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• Does MEAC offer training in preparation for applying for pre-accreditation?
Effective April 2, 2011, an administrator preparing an application for pre-accreditation or accreditation of a school or program must attend a MEAC accreditation training, before MEAC accepts the application. This training is offered as a MANA pre-conference workshop; or privately when scheduled in advance. If the period between the training and the submission of the pre-accreditation or accreditation application exceeds two years, it will be required that the MEAC accreditation workshop be repeated.
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• What Types of Programs Are Eligible?
The Midwifery Education Accreditation Council (MEAC) welcomes all midwifery education programs in the United States to participate in the process of accreditation.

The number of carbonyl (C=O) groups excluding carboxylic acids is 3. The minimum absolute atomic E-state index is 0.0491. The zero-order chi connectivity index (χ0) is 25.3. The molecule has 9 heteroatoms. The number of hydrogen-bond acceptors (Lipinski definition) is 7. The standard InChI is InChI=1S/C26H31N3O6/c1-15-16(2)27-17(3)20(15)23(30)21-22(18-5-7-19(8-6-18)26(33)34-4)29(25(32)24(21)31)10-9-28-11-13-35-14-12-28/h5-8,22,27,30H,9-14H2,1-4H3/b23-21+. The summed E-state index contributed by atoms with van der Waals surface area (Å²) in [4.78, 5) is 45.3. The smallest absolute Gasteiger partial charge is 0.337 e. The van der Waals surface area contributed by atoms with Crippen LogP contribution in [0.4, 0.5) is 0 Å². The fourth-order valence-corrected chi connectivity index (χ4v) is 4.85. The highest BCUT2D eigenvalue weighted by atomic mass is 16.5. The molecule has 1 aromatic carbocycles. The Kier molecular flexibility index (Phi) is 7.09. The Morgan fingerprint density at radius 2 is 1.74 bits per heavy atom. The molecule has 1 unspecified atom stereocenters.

Its scope of accrediting includes comprehensive midwifery preparation through various routes of education including:
* Free standing schools or colleges of midwifery offering certificate and degree programs
* Certificate and degree programs of midwifery within other public and private accredited institutions
* Free standing schools or institutions that offer distance courses and/or structured apprenticeships as part of the midwifery curriculum, leading to a certificate or degree in midwifery
Institutions and programs accredited by MEAC provide the student with the academic and clinical requirements to qualify for the North American Registry of Midwives national examination leading to certification as a Certified Professional Midwife (CPM).